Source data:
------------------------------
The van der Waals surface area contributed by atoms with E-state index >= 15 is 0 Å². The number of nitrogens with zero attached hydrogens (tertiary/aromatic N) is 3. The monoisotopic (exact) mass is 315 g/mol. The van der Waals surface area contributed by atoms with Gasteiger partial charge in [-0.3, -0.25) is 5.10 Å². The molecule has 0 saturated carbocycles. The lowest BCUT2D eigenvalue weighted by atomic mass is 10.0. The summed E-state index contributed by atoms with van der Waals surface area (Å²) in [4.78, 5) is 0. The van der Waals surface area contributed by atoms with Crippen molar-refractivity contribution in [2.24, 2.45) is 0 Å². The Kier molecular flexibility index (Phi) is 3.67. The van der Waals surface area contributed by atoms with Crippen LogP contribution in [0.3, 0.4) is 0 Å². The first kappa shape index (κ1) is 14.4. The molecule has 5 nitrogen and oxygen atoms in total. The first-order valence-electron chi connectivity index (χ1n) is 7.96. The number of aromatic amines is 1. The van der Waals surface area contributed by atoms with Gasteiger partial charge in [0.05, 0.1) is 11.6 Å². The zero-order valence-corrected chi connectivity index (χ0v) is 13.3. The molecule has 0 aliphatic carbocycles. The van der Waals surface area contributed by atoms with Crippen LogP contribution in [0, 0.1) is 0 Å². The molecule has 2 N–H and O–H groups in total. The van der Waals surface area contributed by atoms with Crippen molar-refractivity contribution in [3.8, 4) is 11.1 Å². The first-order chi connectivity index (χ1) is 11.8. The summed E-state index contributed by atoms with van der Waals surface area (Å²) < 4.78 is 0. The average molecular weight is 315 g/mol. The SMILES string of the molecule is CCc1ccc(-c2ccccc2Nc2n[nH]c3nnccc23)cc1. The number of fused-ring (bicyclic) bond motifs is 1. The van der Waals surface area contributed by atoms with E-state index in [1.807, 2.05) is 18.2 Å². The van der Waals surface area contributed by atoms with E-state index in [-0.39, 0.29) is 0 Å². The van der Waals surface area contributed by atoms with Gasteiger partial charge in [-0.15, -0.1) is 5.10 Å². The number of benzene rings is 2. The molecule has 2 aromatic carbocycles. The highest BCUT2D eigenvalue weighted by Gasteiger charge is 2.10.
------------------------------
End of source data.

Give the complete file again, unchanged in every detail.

The van der Waals surface area contributed by atoms with E-state index >= 15 is 0 Å². The number of nitrogens with zero attached hydrogens (tertiary/aromatic N) is 3. The monoisotopic (exact) mass is 315 g/mol. The van der Waals surface area contributed by atoms with Gasteiger partial charge in [-0.3, -0.25) is 5.10 Å². The molecule has 0 saturated carbocycles. The lowest BCUT2D eigenvalue weighted by atomic mass is 10.0. The summed E-state index contributed by atoms with van der Waals surface area (Å²) in [4.78, 5) is 0. The van der Waals surface area contributed by atoms with Crippen molar-refractivity contribution in [2.24, 2.45) is 0 Å². The Kier molecular flexibility index (Phi) is 3.67. The van der Waals surface area contributed by atoms with Crippen LogP contribution in [0.3, 0.4) is 0 Å². The first kappa shape index (κ1) is 14.4. The molecule has 5 nitrogen and oxygen atoms in total. The first-order valence-electron chi connectivity index (χ1n) is 7.96. The number of aromatic amines is 1. The van der Waals surface area contributed by atoms with Gasteiger partial charge in [0.05, 0.1) is 11.6 Å². The zero-order valence-corrected chi connectivity index (χ0v) is 13.3. The molecule has 0 aliphatic carbocycles. The van der Waals surface area contributed by atoms with Crippen LogP contribution in [0, 0.1) is 0 Å². The molecule has 2 N–H and O–H groups in total. The van der Waals surface area contributed by atoms with Crippen molar-refractivity contribution in [3.8, 4) is 11.1 Å². The first-order chi connectivity index (χ1) is 11.8. The summed E-state index contributed by atoms with van der Waals surface area (Å²) < 4.78 is 0. The average molecular weight is 315 g/mol. The SMILES string of the molecule is CCc1ccc(-c2ccccc2Nc2n[nH]c3nnccc23)cc1. The number of fused-ring (bicyclic) bond motifs is 1. The van der Waals surface area contributed by atoms with E-state index in [1.807, 2.05) is 18.2 Å². The van der Waals surface area contributed by atoms with E-state index in [-0.39, 0.29) is 0 Å². The van der Waals surface area contributed by atoms with Gasteiger partial charge in [-0.15, -0.1) is 5.10 Å². The number of benzene rings is 2. The molecule has 2 aromatic carbocycles. The highest BCUT2D eigenvalue weighted by Gasteiger charge is 2.10.